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Holiday in South Africa, part 3

Black townships, like Soweto, represent the place where everything went wrong.

“The man was an informer.”

Riggs and I are sharing daytime fun, a black guy and a white guy driving around black townships, at risk both from South African security forces and enraged blacks who, understandably, might regard a white inside a township as turf provocation.

Riggs directs me around a corner, and the thing is done before I see a cluster of armored cars at the next intersection. Instantly, I turn into a side street.

“Riggs!” I say, making a left turn, “I’m here illegally, remember? Bad things are going to happen if we keep driving into the goddamn army.”

“Do not get excited,” says Riggs in his quiet way.

“I’m excited. I’m very, very excited.”

A township is one of those governmental service units that has given South Africa the worldwide reputation it currently enjoys. Townships come in all shapes and sizes. Their populations can be as small as 6000 or as large as the 1.5 million-plus estimated to be living in Soweto. Older, established townships were built close to urban centers, you enter on normal streets as if driving into any neighborhood. Newer townships are built well out of town, ringed off, accessible by only two, three, four entrances, each entrance manned by army patrols.

Townships come in all races. Indian townships look like middle-class American suburbs. Colored townships have the look of a working-class San Diego neighborhood. Black townships represent the place where everything went wrong. But, even here there is variety. In large black townships there’s a full range of living standards, from flat-out perpetual misery to a section in Soweto called Millionaires Row. It’s the proportion that’s out of sync, a handful of livable islands surrounded by an ocean of slum.

Riggs is my handler. To arrange entry into a township (it’s illegal for me to be in the country, mucho mucho more illegal for me to be in a black township), a traveler needs to find one of the legal progressive organizations (United Democratic Front, Black Sash, South African Council of Churches) that have offices downtown. I’ve learned to walk in, introduce myself as an American journalist, and chat up whoever happens to be there. At least one person, typically two or three, will volunteer to show me around, protect me, introduce me to anyone I’d care to talk to.

Which is how Riggs and I met. I arrived here a couple nights ago after a merciless trek from Joburg. I found the UDF office in Cape Town yesterday. Been cruising townships ever since, courtesy of the able Riggs. It’s been three months since his release from Robben Island prison. He’d done two years for firebombing a collaborator’s house. “The man was an informer,” Riggs explains. “He’s responsible for the detention of many activists. He was warned many times.”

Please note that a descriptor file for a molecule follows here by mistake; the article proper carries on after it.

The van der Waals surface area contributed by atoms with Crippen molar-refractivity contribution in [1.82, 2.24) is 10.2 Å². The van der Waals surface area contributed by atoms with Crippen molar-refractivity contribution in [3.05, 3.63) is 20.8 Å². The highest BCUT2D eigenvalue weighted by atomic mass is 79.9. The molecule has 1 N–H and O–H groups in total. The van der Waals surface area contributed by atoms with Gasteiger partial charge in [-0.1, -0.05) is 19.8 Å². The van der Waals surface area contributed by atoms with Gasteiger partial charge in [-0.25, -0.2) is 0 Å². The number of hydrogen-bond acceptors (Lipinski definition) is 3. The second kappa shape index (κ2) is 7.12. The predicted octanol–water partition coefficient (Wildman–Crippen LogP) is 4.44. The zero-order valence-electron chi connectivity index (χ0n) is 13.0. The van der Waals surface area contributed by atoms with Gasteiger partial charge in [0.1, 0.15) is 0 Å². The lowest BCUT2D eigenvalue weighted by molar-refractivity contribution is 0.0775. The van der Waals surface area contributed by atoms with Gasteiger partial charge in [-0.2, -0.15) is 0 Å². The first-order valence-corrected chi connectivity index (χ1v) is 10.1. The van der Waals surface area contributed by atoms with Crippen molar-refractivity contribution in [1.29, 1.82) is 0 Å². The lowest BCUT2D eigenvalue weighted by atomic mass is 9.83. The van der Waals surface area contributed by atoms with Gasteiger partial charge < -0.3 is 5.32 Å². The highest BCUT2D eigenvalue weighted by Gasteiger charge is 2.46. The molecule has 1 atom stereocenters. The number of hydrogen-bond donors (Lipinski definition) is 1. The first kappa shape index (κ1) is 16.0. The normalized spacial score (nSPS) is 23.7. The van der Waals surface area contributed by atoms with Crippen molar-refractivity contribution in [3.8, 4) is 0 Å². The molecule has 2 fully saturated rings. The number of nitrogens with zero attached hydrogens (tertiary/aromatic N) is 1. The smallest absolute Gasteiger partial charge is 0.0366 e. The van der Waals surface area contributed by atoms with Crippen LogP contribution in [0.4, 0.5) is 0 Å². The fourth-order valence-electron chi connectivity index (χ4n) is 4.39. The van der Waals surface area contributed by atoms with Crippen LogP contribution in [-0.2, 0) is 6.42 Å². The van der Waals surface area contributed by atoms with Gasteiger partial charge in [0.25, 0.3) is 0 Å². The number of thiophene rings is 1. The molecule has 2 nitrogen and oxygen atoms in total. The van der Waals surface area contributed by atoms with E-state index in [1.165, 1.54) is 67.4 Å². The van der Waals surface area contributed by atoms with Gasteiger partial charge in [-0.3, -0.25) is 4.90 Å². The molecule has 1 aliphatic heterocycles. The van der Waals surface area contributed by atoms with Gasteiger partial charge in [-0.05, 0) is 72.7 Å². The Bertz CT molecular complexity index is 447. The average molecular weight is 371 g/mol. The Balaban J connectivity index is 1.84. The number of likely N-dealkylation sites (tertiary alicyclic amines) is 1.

Riggs is black, 25, five-foot ten inches, thin, graceful body, conspicuous intelligence. His brown eyes are deep set, his posture Marine Corps–erect. I’m struck by his immense energy, also his steadiness. He has a quality of purpose, of absolute knowledge about who he is that is so intense you feel it across a room with your back turned.

Riggs and I hurry along in my rented Golf, now home to several weeks of to-go coffee cups, newspapers, and pieces of animal flesh, the greasy, fat-soaked kind humans purchase when traveling long distances in automobiles.

Riggs directs me into the colored township of Bontelheuwel, where, he says, there has been unrest recently. The township’s high schools have a long boycott history, usually initiated by students, usually protesting police actions or detentions. Two days ago, security forces detained a mathematics teacher. Students have planned a demonstration, with a boycott to follow.

Since Bontelheuwel is a colored township, buildings, though old, are maintained. There is electricity and running water, primary streets are paved. We drive in, keeping to side roads when we can. I make a turn onto a wide, newly paved street and, boom, there’s Arcadia High School.

Sponsored
Sponsored

The place is filthy with police. We stop. Up ahead are three cops who, in unison, realize that directly in front of them is an automobile occupied by one black and one white.

Fresh meat.

Three cops advance. Now an ambulance arrives, squeals to a stop in front of our car, momentarily blocking police. At this same instant, several students are being dragged down school steps into the street. Once outside, police begin beating them with rubber sticks (slamboks). Our three approaching cops hesitate, decide to join the fun already under way. I throw the Golf in reverse, back up, make a U turn.

My companion gazes out the passenger window. The son-of-a-bitch actually appears serene. He says, “We will go over to a comrade’s house. There are some people you should meet.”

Riggs has “organized” a braai for me in the black township of Langa. Braai is South African for barbecue. We stop at a colored shopping center for beer. Inside, every customer stares at my white face, then at Riggs. It’s the second look that turns dead faces into delighted grins. Hands shoot forward to shake his hand. “Riggs, how long have you been free? How are you? You look so well!”

It’s somewhere around nine o’clock in the p.m. I count 13 of us around a big, oval, well-used barbecue pit. Beer is opened, chicken is barbequed. It’s a fine, clear autumn evening. I’m thinking how few stars there are down here and how brightly they shine.

Activity alternates between talking politics and singing freedom songs. Everyone believes America is supporting South African racists, no one can understand why. They think that if they can get people to see apartheid, see the living conditions, see the humiliations, see the army, the entire world would be on their side. At least half the men here have been arrested or detained. One man rolls up his trousers to the knee, points to two bullet scars. Another has done three years on Robben Island. Another was detained for six months; when it was over, his jailers walked him out the police station’s front door, rearrested him, walked him back in, laughing.